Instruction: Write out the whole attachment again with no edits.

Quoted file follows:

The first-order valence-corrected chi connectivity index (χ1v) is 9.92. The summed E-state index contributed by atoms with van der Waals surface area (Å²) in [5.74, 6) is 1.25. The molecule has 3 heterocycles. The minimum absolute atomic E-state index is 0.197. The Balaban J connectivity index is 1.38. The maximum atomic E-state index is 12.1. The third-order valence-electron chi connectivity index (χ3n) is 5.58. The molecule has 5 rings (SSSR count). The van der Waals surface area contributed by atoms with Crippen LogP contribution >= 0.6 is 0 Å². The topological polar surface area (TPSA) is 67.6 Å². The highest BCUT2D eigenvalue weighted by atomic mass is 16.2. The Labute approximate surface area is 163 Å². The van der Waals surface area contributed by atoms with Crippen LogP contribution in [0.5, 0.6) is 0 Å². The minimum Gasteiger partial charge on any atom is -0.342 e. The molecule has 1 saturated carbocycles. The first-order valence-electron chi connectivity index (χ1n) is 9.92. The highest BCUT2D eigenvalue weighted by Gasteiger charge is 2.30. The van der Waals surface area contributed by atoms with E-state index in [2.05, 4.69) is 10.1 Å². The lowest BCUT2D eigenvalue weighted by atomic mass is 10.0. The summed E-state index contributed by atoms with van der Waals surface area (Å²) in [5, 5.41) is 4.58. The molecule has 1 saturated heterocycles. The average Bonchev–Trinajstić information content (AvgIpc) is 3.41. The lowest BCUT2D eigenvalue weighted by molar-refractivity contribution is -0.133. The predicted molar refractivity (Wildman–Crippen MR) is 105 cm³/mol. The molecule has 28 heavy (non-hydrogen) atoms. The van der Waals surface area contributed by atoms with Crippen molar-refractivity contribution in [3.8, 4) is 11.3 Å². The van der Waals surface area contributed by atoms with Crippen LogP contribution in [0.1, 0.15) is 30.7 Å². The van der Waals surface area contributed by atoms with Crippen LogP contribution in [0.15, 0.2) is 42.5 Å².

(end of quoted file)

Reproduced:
The first-order valence-corrected chi connectivity index (χ1v) is 9.92. The summed E-state index contributed by atoms with van der Waals surface area (Å²) in [5.74, 6) is 1.25. The molecule has 3 heterocycles. The minimum absolute atomic E-state index is 0.197. The Balaban J connectivity index is 1.38. The maximum atomic E-state index is 12.1. The third-order valence-electron chi connectivity index (χ3n) is 5.58. The molecule has 5 rings (SSSR count). The van der Waals surface area contributed by atoms with Crippen LogP contribution >= 0.6 is 0 Å². The topological polar surface area (TPSA) is 67.6 Å². The highest BCUT2D eigenvalue weighted by atomic mass is 16.2. The Labute approximate surface area is 163 Å². The van der Waals surface area contributed by atoms with Crippen LogP contribution in [0.5, 0.6) is 0 Å². The minimum Gasteiger partial charge on any atom is -0.342 e. The molecule has 1 saturated carbocycles. The first-order valence-electron chi connectivity index (χ1n) is 9.92. The highest BCUT2D eigenvalue weighted by Gasteiger charge is 2.30. The van der Waals surface area contributed by atoms with E-state index in [2.05, 4.69) is 10.1 Å². The lowest BCUT2D eigenvalue weighted by atomic mass is 10.0. The summed E-state index contributed by atoms with van der Waals surface area (Å²) in [5, 5.41) is 4.58. The molecule has 1 saturated heterocycles. The average Bonchev–Trinajstić information content (AvgIpc) is 3.41. The lowest BCUT2D eigenvalue weighted by molar-refractivity contribution is -0.133. The predicted molar refractivity (Wildman–Crippen MR) is 105 cm³/mol. The molecule has 28 heavy (non-hydrogen) atoms. The van der Waals surface area contributed by atoms with Crippen molar-refractivity contribution in [3.8, 4) is 11.3 Å². The van der Waals surface area contributed by atoms with Crippen LogP contribution in [0.1, 0.15) is 30.7 Å². The van der Waals surface area contributed by atoms with Crippen LogP contribution in [0.15, 0.2) is 42.5 Å².